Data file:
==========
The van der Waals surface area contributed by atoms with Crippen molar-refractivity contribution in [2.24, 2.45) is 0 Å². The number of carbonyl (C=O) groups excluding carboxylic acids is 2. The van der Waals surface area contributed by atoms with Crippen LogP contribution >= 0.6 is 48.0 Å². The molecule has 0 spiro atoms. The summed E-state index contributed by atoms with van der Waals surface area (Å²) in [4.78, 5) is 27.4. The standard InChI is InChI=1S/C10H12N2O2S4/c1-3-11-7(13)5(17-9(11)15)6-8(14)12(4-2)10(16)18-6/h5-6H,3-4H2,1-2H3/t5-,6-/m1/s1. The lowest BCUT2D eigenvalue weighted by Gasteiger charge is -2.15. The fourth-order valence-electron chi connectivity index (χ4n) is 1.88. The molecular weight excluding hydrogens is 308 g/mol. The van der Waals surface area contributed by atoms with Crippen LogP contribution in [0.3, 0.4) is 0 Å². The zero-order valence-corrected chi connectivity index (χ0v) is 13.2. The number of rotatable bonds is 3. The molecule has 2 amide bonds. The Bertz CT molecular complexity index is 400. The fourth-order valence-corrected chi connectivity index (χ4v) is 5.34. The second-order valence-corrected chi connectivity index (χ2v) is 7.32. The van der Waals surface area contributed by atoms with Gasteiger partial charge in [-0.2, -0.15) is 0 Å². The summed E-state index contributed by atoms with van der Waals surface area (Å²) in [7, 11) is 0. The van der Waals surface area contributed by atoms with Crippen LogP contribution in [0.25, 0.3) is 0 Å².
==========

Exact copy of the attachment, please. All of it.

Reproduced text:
The van der Waals surface area contributed by atoms with Crippen molar-refractivity contribution in [2.24, 2.45) is 0 Å². The number of carbonyl (C=O) groups excluding carboxylic acids is 2. The van der Waals surface area contributed by atoms with Crippen LogP contribution >= 0.6 is 48.0 Å². The molecule has 0 spiro atoms. The summed E-state index contributed by atoms with van der Waals surface area (Å²) in [4.78, 5) is 27.4. The standard InChI is InChI=1S/C10H12N2O2S4/c1-3-11-7(13)5(17-9(11)15)6-8(14)12(4-2)10(16)18-6/h5-6H,3-4H2,1-2H3/t5-,6-/m1/s1. The lowest BCUT2D eigenvalue weighted by Gasteiger charge is -2.15. The fourth-order valence-electron chi connectivity index (χ4n) is 1.88. The molecular weight excluding hydrogens is 308 g/mol. The van der Waals surface area contributed by atoms with Crippen LogP contribution in [0.3, 0.4) is 0 Å². The zero-order valence-corrected chi connectivity index (χ0v) is 13.2. The number of rotatable bonds is 3. The molecule has 2 amide bonds. The Bertz CT molecular complexity index is 400. The fourth-order valence-corrected chi connectivity index (χ4v) is 5.34. The second-order valence-corrected chi connectivity index (χ2v) is 7.32. The van der Waals surface area contributed by atoms with Gasteiger partial charge in [-0.2, -0.15) is 0 Å². The summed E-state index contributed by atoms with van der Waals surface area (Å²) in [7, 11) is 0. The van der Waals surface area contributed by atoms with Crippen LogP contribution in [0.25, 0.3) is 0 Å².